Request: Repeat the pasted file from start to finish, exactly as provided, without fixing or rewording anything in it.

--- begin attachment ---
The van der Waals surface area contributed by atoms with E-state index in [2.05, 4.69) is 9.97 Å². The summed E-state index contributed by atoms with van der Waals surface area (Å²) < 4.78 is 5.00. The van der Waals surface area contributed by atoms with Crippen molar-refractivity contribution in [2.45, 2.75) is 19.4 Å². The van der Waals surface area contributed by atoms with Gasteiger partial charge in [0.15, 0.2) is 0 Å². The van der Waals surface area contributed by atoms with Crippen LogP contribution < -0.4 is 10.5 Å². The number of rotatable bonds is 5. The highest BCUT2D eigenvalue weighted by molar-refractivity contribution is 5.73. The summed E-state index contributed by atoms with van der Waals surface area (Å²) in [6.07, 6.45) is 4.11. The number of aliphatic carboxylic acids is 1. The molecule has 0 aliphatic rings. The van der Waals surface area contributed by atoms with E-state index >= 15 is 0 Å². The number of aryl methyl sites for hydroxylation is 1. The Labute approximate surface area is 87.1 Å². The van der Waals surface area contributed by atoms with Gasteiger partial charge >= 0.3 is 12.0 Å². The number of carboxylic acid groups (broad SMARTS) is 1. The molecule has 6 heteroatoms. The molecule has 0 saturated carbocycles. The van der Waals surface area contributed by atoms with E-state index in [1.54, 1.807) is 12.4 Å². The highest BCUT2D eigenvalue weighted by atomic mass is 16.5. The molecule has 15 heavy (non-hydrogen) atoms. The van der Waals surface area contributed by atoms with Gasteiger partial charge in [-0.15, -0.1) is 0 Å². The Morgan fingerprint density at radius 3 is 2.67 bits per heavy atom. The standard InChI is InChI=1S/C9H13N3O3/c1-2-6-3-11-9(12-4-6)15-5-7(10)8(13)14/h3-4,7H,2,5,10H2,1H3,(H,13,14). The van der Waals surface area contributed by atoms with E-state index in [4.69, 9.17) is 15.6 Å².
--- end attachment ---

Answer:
The van der Waals surface area contributed by atoms with E-state index in [2.05, 4.69) is 9.97 Å². The summed E-state index contributed by atoms with van der Waals surface area (Å²) < 4.78 is 5.00. The van der Waals surface area contributed by atoms with Crippen molar-refractivity contribution in [2.45, 2.75) is 19.4 Å². The van der Waals surface area contributed by atoms with Gasteiger partial charge in [0.15, 0.2) is 0 Å². The van der Waals surface area contributed by atoms with Crippen LogP contribution < -0.4 is 10.5 Å². The number of rotatable bonds is 5. The highest BCUT2D eigenvalue weighted by molar-refractivity contribution is 5.73. The summed E-state index contributed by atoms with van der Waals surface area (Å²) in [6.07, 6.45) is 4.11. The number of aliphatic carboxylic acids is 1. The molecule has 0 aliphatic rings. The van der Waals surface area contributed by atoms with E-state index >= 15 is 0 Å². The number of aryl methyl sites for hydroxylation is 1. The Labute approximate surface area is 87.1 Å². The van der Waals surface area contributed by atoms with Gasteiger partial charge >= 0.3 is 12.0 Å². The number of carboxylic acid groups (broad SMARTS) is 1. The molecule has 6 heteroatoms. The molecule has 0 saturated carbocycles. The van der Waals surface area contributed by atoms with E-state index in [1.54, 1.807) is 12.4 Å². The highest BCUT2D eigenvalue weighted by atomic mass is 16.5. The molecule has 15 heavy (non-hydrogen) atoms. The van der Waals surface area contributed by atoms with Gasteiger partial charge in [-0.15, -0.1) is 0 Å². The Morgan fingerprint density at radius 3 is 2.67 bits per heavy atom. The standard InChI is InChI=1S/C9H13N3O3/c1-2-6-3-11-9(12-4-6)15-5-7(10)8(13)14/h3-4,7H,2,5,10H2,1H3,(H,13,14). The van der Waals surface area contributed by atoms with E-state index in [4.69, 9.17) is 15.6 Å².